I said a couple of weeks ago I believed some things I read in the papers. I still do, with the emphasis on some. I certainly didn’t believe the comments attributed to a man I respect greatly, Ben Brundred, regarding this subject in yesterday’s Post.
But Ben Brundred Jr., a former Congressional club president and chairman of its U.S. Open committee, said the tour has not contacted the club.
“I think their first step is to talk to a potential sponsor, and if any of those stepped up to the plate, that’s the city where the tournament would go,” Brundred said. “But we haven’t heard word one from anyone, and I guess that’s a little surprising.”
To borrow a well-worn phrase from a former President, I guess that depend on what the meaning of “we” is.
The construction schedule at Avenel (kindly pointed out by Todd in his comments to this post) dictates that the Tour can’t stage an event there until 2009. Period. No discussion. So the most straightforward solution would seem to be to play a Tour event at Congressional in 2007 and in 2008 leading up the Amateur in 2009. That lets the members and the club staff have a year to prepare for the onslaught which will be the US Open in 2011. Which, I shudder to point out, is a mere four years hence.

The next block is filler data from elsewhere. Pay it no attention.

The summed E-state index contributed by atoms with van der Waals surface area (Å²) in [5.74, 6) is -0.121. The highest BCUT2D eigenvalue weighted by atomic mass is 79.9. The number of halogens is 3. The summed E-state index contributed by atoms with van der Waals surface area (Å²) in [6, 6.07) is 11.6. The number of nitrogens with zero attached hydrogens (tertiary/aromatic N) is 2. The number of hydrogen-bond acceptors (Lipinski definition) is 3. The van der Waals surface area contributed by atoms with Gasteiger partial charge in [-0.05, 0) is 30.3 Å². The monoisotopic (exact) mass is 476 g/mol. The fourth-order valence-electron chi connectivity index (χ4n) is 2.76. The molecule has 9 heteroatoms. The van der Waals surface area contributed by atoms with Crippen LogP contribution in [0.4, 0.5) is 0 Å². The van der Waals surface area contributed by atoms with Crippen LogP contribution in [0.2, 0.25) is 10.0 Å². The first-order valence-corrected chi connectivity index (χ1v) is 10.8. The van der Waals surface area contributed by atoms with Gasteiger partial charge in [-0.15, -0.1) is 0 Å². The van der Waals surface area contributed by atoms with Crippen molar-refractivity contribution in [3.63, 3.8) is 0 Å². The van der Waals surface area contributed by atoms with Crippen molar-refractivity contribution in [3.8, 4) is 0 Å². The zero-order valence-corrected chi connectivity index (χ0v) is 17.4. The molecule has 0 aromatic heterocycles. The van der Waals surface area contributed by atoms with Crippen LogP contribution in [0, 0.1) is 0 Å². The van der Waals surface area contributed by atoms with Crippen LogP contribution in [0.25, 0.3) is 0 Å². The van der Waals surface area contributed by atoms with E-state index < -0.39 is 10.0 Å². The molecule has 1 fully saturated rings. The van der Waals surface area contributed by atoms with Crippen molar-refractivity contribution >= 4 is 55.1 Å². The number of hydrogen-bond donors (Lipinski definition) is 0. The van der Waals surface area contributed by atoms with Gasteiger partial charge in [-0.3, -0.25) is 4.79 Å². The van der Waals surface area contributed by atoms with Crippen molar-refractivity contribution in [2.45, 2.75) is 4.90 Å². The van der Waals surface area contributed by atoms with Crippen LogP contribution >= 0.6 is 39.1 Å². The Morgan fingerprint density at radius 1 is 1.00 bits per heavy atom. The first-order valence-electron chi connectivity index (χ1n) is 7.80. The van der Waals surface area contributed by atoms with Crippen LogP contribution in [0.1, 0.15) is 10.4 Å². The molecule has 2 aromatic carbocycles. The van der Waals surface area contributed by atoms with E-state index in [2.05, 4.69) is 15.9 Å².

So will Congressional do it? I’d say its up to the members who, if the past is any indication, will say yes. Because the financial benefits far outweigh the inconvenience.
Sure, the Tour could try to open up a new market on short notice this summer. Kansas City, Philadelphia, Minneapolis and Portland are all fine cities. But with a venue like Congressional waiting, a volunteer organization and tourament staff in place and last year’s messy exit still fresh in the fans’ minds, I’d think those savvy folks in Ponte Vedra are working awfully hard to make this happen.